Prosecutors delay sentencing for Oath Keeper as Supreme Court weighs Jan. 6 obstruction statute

In this Justice Department exhibit from the Oath Keepers trial, we can see several members who were present at the Capitol on Jan. 6. Ohio resident Donovan Crowl is highlighted with a green arrow, while David Moerschel is identified by the red arrow, William Isaacs by the purple arrow, Jessica Watkins by the yellow arrow, and Laura Steele by the orange arrow. Kelly Meggs and his wife Connie Meggs can be seen as well, with Kelly identified by the blue arrow and Connie identified by the white arrow (via DOJ court filing).

A highly anticipated ruling from the U.S. Supreme Court is imminent regarding a contentious charge that has been applied to numerous individuals involved in the Jan. 6 riots, including former President Donald Trump. In light of this, federal prosecutors have agreed to temporarily postpone the sentencing of Donovan Crowl, one of the initial Oath Keepers charged in connection with the attack on the U.S. Capitol.

In January 6, 2021, Crowl, an Ohio native and former U.S. Marine, was observed marching up the Capitol steps alongside his convicted Oath Keepers comrades in a disciplined military-style “stack” formation. Last July, he was convicted at a stipulated bench trial presided over by U.S. District Judge Amit Mehta, who was appointed by Barack Obama.

As previously reported by Law&Crime, Crowl’s co-defendant, Broadway actor James Beeks, was acquitted by Mehta during the trial. However, based on the stipulated statement of facts, Mehta found Crowl guilty of conspiracy to obstruct an official congressional proceeding, specifically the certification of the 2020 election results. Crowl was also found guilty of an act to obstruct, impede, or interfere with officers carrying out their duties at the Capitol.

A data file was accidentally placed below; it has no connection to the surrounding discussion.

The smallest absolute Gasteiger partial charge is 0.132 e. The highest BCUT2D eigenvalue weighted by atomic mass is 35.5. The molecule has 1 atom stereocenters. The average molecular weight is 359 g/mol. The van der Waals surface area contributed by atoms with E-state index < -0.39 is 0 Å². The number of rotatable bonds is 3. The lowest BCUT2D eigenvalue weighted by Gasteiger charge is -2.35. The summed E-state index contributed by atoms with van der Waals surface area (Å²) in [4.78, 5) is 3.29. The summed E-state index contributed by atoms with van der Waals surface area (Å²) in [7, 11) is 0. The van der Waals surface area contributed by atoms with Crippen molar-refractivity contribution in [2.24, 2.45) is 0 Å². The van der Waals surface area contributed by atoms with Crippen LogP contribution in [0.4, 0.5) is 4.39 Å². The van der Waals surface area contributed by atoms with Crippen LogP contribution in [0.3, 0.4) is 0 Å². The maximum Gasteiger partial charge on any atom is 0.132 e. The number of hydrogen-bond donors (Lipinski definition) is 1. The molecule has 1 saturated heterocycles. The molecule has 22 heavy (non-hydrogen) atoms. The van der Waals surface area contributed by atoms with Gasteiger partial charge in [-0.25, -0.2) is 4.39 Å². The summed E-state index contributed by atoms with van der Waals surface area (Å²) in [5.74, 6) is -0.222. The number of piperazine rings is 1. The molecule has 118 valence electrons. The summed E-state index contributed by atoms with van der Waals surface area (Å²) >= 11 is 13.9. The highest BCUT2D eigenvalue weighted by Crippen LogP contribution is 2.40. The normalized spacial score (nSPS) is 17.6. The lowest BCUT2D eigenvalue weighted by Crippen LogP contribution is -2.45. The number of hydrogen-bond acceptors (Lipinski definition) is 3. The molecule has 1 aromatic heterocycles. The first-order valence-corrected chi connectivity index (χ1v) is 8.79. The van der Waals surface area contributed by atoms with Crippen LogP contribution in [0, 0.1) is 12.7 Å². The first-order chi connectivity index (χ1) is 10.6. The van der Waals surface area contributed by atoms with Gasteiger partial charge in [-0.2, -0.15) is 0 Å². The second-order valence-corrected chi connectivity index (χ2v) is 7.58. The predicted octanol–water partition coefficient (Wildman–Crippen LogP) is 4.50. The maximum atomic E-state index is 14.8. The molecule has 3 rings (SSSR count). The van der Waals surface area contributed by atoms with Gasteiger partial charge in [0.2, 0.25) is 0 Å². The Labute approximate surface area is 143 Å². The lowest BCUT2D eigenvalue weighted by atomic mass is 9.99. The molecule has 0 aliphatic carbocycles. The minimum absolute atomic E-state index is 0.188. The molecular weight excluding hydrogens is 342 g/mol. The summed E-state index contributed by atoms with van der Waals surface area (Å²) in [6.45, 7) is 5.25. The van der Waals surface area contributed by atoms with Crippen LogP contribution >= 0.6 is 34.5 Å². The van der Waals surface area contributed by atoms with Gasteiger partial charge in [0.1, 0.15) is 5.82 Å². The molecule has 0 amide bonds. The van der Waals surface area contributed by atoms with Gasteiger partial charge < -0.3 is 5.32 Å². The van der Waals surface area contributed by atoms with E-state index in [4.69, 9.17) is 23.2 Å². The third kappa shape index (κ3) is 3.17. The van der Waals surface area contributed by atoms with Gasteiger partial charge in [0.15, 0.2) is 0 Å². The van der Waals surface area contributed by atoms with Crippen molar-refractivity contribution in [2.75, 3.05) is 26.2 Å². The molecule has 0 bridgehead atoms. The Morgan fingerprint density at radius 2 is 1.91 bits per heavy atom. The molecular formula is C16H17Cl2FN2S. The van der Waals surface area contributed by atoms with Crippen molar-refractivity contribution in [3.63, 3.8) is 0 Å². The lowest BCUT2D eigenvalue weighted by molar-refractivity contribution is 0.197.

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Crowl, who is 50 years old, could have been subjected to a trial, similar to many other Oath Keepers. This includes the leader of the network, Elmer Stewart Rhodes, as well as his follower Kelly Meggs, whom Crowl followed up the steps of the Capitol. Another possible defendant is Jessica Watkins, who used to be Crowl’s friend and is a recruiter for the Oath Keepers.

According to the findings, it was determined that Crowl did not witness any communications between Rhodes and other Oath Keepers who expressed their intention to participate in a “civil war.” However, Mehta concluded that Crowl had a close association with Watkins on January 6, and there was evidence to suggest that he was present during a conversation with Meggs inside the Capitol, where Meggs declared their intent to disrupt the vote count. Additionally, Crowl’s choice to wear tactical gear, including a combat helmet and bulletproof vest, while in Washington, D.C., did not work in his favor during the trial.

In the aftermath of Crowl’s conviction, Rhodes, Meggs, and Watkins have all been serving lengthy prison sentences. However, Crowl has yet to begin serving his.

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According to court records, he was released in March 2021 while awaiting trial. As part of the conditions, he was placed under GPS surveillance. Although he was convicted in July, his sentencing was delayed until November. However, in December, Crowl requested the court to postpone his sentencing due to the Supreme Court’s decision to review the Fischer v. United States case. Oral arguments for this case are set for April 16.